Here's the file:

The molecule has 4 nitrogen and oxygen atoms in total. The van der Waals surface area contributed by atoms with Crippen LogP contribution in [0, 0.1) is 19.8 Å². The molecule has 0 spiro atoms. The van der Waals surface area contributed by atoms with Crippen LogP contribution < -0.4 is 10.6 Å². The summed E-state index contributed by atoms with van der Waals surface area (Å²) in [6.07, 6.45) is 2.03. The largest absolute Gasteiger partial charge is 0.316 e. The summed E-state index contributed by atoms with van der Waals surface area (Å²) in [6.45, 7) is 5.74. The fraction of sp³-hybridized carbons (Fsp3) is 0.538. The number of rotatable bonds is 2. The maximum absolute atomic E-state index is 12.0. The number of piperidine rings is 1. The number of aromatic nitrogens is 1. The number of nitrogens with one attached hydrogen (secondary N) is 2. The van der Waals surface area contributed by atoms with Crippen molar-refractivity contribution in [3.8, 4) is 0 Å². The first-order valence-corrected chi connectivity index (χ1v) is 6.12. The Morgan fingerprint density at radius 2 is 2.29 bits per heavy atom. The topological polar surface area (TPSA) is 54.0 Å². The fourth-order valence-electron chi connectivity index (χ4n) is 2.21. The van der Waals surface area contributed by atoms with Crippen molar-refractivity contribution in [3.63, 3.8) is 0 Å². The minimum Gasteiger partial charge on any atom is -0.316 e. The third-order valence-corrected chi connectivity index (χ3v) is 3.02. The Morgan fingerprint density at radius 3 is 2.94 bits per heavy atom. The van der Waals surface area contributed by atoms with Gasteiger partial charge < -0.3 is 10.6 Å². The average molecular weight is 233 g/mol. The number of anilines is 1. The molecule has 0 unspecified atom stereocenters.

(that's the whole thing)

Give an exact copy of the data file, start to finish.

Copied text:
The molecule has 4 nitrogen and oxygen atoms in total. The van der Waals surface area contributed by atoms with Crippen LogP contribution in [0, 0.1) is 19.8 Å². The molecule has 0 spiro atoms. The van der Waals surface area contributed by atoms with Crippen LogP contribution < -0.4 is 10.6 Å². The summed E-state index contributed by atoms with van der Waals surface area (Å²) in [6.07, 6.45) is 2.03. The largest absolute Gasteiger partial charge is 0.316 e. The summed E-state index contributed by atoms with van der Waals surface area (Å²) in [6.45, 7) is 5.74. The fraction of sp³-hybridized carbons (Fsp3) is 0.538. The number of rotatable bonds is 2. The maximum absolute atomic E-state index is 12.0. The number of piperidine rings is 1. The number of aromatic nitrogens is 1. The number of nitrogens with one attached hydrogen (secondary N) is 2. The van der Waals surface area contributed by atoms with Crippen molar-refractivity contribution in [3.8, 4) is 0 Å². The first-order valence-corrected chi connectivity index (χ1v) is 6.12. The Morgan fingerprint density at radius 2 is 2.29 bits per heavy atom. The topological polar surface area (TPSA) is 54.0 Å². The fourth-order valence-electron chi connectivity index (χ4n) is 2.21. The van der Waals surface area contributed by atoms with Crippen molar-refractivity contribution in [3.63, 3.8) is 0 Å². The minimum Gasteiger partial charge on any atom is -0.316 e. The third-order valence-corrected chi connectivity index (χ3v) is 3.02. The Morgan fingerprint density at radius 3 is 2.94 bits per heavy atom. The van der Waals surface area contributed by atoms with Gasteiger partial charge < -0.3 is 10.6 Å². The average molecular weight is 233 g/mol. The number of anilines is 1. The molecule has 0 unspecified atom stereocenters.